Then throw him into Silicon Valley and let him rub elbows with soon-to-be millionaires in the computer industry. He then works on books dealing with the history, sociology and use of computers. And he continues to work on software design, training programs and commercial hypertext products.
He picks up the inside scoop of the Silicon Valley entrepreneurs and then co-founds a company that makes "quake kits" and a small press whose title, It's Okay to be Happy, hit the California-dreaming generation right between the eyes.
Chris Kelly saw all those success stories in Silicon Valley and felt a pang years later for a return to his Spokane roots to try his hand at growing startups here. Sure, bringing Silicon Valley to Spokane sounds like a punchline to a bad joke, but Kelly has persisted, and now he's the pitchman for a project that just might be the catalyst to pump up Spokane's volume: the Phoenix Project.
"Spokane doesn't have a dense network of relationships yet," says Kelly, "but if you put all the elements necessary for a startup to thrive in one place, along with a bunch of creative people, fun things to do, places to go, you'll have established critical mass. The explosion of creativity will spread throughout the region, bringing new businesses and new jobs to nearby cities like Richland and Sandpoint as well as to Spokane and Coeur d'Alene."
While all the confluence of factors bode well for Kelly's Phoenix Project -- WSU's avowed mission, the U-District's geographic location and growing interest in preserving and retrofitting the 1909 Jensen Byrd building -- Kelly's May 10 open forum may wind up landing his project somewhere else.
"Although ideally suited for the Jensen-Byrd building, and although it would provide a de facto student center for WSU at no cost to them, the Phoenix Project doesn't have to be at the Jensen-Byrd building."
& lt;span class= & quot;dropcap & quot; & P & lt;/span & o Bronson likes Chris Kelly's idea for the Jensen-Byrd building as a space for writers. Bronson founded the San Francisco Writers' Grotto in 1994. Just a few writers coming together in a small space has now increased to 32 authors, journalists, fiction writers, filmmakers, poets, critics and other "narrative artists."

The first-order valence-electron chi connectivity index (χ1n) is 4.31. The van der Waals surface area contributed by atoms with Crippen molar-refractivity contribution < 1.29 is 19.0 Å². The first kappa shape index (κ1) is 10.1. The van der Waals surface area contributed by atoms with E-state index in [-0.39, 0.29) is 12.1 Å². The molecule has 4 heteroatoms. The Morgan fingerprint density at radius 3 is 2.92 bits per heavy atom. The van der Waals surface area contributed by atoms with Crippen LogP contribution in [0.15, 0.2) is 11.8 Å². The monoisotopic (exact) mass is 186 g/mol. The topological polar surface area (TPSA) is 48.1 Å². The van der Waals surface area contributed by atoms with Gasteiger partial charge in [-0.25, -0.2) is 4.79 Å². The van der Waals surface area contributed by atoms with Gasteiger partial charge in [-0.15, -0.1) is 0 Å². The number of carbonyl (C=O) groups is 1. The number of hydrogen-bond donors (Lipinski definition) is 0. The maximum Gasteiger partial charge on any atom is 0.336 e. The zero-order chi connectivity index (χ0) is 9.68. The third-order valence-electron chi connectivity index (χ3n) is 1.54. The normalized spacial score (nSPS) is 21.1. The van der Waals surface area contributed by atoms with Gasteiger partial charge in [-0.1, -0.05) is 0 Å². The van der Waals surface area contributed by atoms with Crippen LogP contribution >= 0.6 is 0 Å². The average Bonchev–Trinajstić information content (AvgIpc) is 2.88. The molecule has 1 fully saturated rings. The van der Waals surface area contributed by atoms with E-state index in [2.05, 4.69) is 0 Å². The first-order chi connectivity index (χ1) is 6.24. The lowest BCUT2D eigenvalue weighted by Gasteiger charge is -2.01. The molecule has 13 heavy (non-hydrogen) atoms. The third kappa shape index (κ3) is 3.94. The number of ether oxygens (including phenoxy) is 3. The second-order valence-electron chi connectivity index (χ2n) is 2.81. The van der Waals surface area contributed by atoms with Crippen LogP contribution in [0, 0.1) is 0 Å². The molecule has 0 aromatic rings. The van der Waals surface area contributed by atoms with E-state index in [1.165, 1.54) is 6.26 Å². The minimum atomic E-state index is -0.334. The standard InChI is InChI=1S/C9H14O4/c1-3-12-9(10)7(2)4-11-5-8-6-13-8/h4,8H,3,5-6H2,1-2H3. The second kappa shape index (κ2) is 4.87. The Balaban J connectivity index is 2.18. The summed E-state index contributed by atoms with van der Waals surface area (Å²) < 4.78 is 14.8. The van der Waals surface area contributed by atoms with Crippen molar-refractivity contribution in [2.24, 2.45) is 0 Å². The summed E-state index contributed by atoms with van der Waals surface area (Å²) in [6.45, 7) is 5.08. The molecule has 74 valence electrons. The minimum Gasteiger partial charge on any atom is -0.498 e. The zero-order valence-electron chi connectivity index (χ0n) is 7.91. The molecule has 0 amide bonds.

Bronson knows Spokane, knows Kelly and has put his blessing on a Spokane Writers' Grotto incarnation as envisioned in Kelly's Phoenix Project at the Jensen-Byrd building.
The idea is to offer small office space for a low monthly price. Get writers to conjure up the muses and start the creative juices flowing by having large open areas that might include editing workshops. Or public readings. And classes at night. A small press. Tie it all to creative writing programs, Get Lit! and the area's rich writing culture.
Bronson knows a writer can function in his underwear at home with paper pad and pencil. Or she can be self-contained in a dreary bar with a laptop; however, the sense of having an office to go to and a public arena from which to brainstorm and share -- well, those situations are special and worth the investment.
"The original hypothesis -- that community is conducive to productivity -- has proven abundantly true," says Bronson. "In the past 12 years, a steady stream of books, articles, feature films, television series, short stories, poems and essays have had their genesis here. For Spokane, the idea fits."
& lt;span class= & quot;dropcap & quot; & J & lt;/span & eff Herman sorts apples with his wife as part of his job as a fruit grower in Kettle Falls as part of Cliffside Orchard. He also conjures up big plans for the Spokane Farmers' Market as a guiding force behind the Phoenix Project.
Kelly has met with Herman and other growers and food producers several times to bring his Phoenix Project to the people he believes would be the anchor for the Jensen-Byrd vision. Outside near the large warehouse is plenty of land for an outdoor farmers' market. Herman likes the space but is worried about the timeline and all the hoops Kelly has to jump through to get people convinced the multi-use proposal is attractive enough to buy into.
Herman has some strong feelings about how hard it's been for the farmers to get political forces behind a city market.
"I think the lack of initiative by Spokane's political base comes more from a lack of understanding about the potential and desire for a strong, thriving Spokane Farmers' Market," says Herman. "It surprises me when I talk to people about other cities, with thriving farmers' markets, how often those markets are mentioned. It might not be the first attribute of a city they talk about, but it comes up. I feel that for very little financial investment and public support, the Spokane Farmers' Market could be a great attribute to this city, in the eyes of people who live here and the businesses and people who look to move here."
The orchardist has even deeper complaints about how WSU has flip-flopped in its commitment to his brethren farmers.
"As a land grant college, part of WSU's mission statement is to support Washington farmers. As agriculture has moved towards larger corporate farms, so has WSU's commitments," says Herman. "It is where the money is.
"I would also like to point out that the Spokane Marketplace, which is gone, was thriving 12 years ago on Division and Riverside. When WSU acquired the property, they threw the market off and essentially killed it. The property has sat unused ever since.
"Now there's a movement from small farms towards direct marketing," Herman continues. "WSU Extension has seen it and supported it. Extension agents are seeing a rebirth of the small farms. It is not a huge percentage of agriculture, and I think this hasn't shown up on the radar of the WSU administration yet. There is not a huge investment required to help this movement. Working a market site into the U-District plan is a great example."